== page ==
Election day

It was the first chance many people had to vote – women and poorer men.

14 December 1918

Election day. 1st time all on same day. Not known result till 28th.

Packed up bag & took champagne to Hospital. P[hyllis] decidedly more cheerful. Felt better. Tells me the crisis is past! Difficulty opening champagne. Oor Sister had regular volts. I came home 2.5.

Diary of Florence Vansittart Neale of Bisham Abbey (D/EX73/3/17/9)

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No champagne in the shops

Things were improving, so Florence Vansittart Neale made a short detour.

13 December 1918

Heard fair night. Cough bad. Went by way of Stone’s for champagne – could get none, then to A&N – none there. On to Hospital via Westminster. Saw submarines.

Found her rather drowsy – slept a good deal all day, but Dr [March?] more satisfied. We again alone most of afternoon & had tea. I left after 5.

Diary of Florence Vansittart Neale of Bisham Abbey (D/EX73/3/17/9)

“A bicycle made for two”

More from the Spencer brothers.

Will Spencer
15 May 1918

Some French soldiers were resting on the benches on the paved platform between the two buildings of the Blumlisalp Hotel. For the first time I had the feeling that the [interned] soldiers at this hotel were in some respects better off than those at the Waldpark. The hotel has more the unpretentious character of an Inn – is more rustic & more cheerful, with its water trough by the road & its tree-planted space between the two buildings. One of the soldiers was whistling the tune of “A bicycle made for two”, & I was surprised & amused to find that J. knew the words to almost the whole of the tune – which was more than I did.

Sydney Spencer
Wednesday 15 May 1918

3.30 pm. I am seated now, guess where, my dear diary? At Major Bracey’s working table at his billet! Only 3 kilos from where I at present live. I have just ridden over on Capt. Rolfe’s gee. Major Bracey is out however & won’t be back till 5, so I shall stick here to see him & having the football match I half promised to play in. I hope there won’t be a dust up about it though. It will be splendid to see old Bracey again, it is 14 months since I last saw him. Had a day off today. Dear old Rolfe, he did the straight by me after my two rather thorny days on Monday & Tuesday. Have just written to Father & Mother.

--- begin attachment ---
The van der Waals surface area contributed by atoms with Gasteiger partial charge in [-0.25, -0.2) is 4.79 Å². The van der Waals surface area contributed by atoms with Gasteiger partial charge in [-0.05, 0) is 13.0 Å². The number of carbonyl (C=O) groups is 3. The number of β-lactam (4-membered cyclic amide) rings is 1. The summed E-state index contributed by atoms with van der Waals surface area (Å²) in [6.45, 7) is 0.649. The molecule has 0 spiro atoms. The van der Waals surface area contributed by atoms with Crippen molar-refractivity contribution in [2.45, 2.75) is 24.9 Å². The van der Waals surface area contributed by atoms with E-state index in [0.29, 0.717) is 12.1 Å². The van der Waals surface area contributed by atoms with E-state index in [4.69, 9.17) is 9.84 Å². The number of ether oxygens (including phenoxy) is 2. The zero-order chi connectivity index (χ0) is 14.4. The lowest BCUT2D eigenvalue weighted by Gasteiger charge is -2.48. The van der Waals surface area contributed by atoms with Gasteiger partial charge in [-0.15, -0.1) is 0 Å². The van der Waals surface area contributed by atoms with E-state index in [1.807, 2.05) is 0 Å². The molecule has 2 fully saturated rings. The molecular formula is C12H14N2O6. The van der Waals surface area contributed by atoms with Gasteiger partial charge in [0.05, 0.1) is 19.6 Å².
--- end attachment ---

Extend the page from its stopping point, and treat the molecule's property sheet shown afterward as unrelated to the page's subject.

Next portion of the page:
At 5.30 pm.
Major Bracey did not turn up. I waited till nearly 6 pm. Rode back. Watched football match between officers & men – a drawn game. After dinner walked over, saw dear old Bracey who cheered me up immensely. He walked back part of the way with me. To bed at 10.30 & read more of my book.

Percy Spencer
15 May 1918

A glorious sunshiny day. A good deal of trouble over billets. Trying to hang on in Warlos for a night at least. Division to be relieved tonight. Up half the night sorting details. Eventually turned in at 3 am after champagne supper & slept on floor in a company mess. Fritz bombed outskirts of village.

Diaries of Sydney Spencer, 1918 (D/EZ177/8/15); Percy Spencer (D/EX801/67); and Will Spencer in Switzerland (D/EX802/28)

No plum pudding

It was a festive Christmas at Bisham Abbey, although the family missed daughter Phyllis and son in law Leo “Boy” Paget, respectively nursing and fighting.

25 December 1917

Had soup, turkey and bread sauce!! No plum pudding, but omnibus with dates. Drank health absent ones, Phyllis & Boy, in champagne.

Diary of Florence Vansittart Neale of Bisham Abbey (D/EX73/3/17/8)

Military discipline improves the uncouth miner

Cambridge don John Maxwell Image wrote to the wife of a friend living abroad with comments on life in a university during the war. One change was that women’s sport took on a new importance.

TCC [Trinity College, Cambridge]
Easter Day, 4 April 1915

My dear Mrs Smith

I counted 384 Monmouths at early service (9.30) this morning, and behaving so devoutly. Military discipline, how it improves the uncouth miner – and how gloriously they sing.

Today I have, for the first time since January 26, heard St Mary’s clock chime. Our oracles are yet dumb, at Trinity and elsewhere, and streets and Courts lend no help to Zeppelins for finding their way. At Hall (but I must have told you) barely a glimmer comes from the pendant chandeliers: and the two High Tables are dimly lighted by wax candles. It is grand, at Grace time, to watch the dignified Head Waiter hold, with much state, a silver candlestick before the VM and Dean to enable them to read the Board. For the last fortnight, however, we have been dining in Combination Room, to my great comfort – but from motives of economy. Dress clothes, however, tonight, and the “foaming grape of eastern France”. We don’t anticipate total prohibition. It may be found necessary….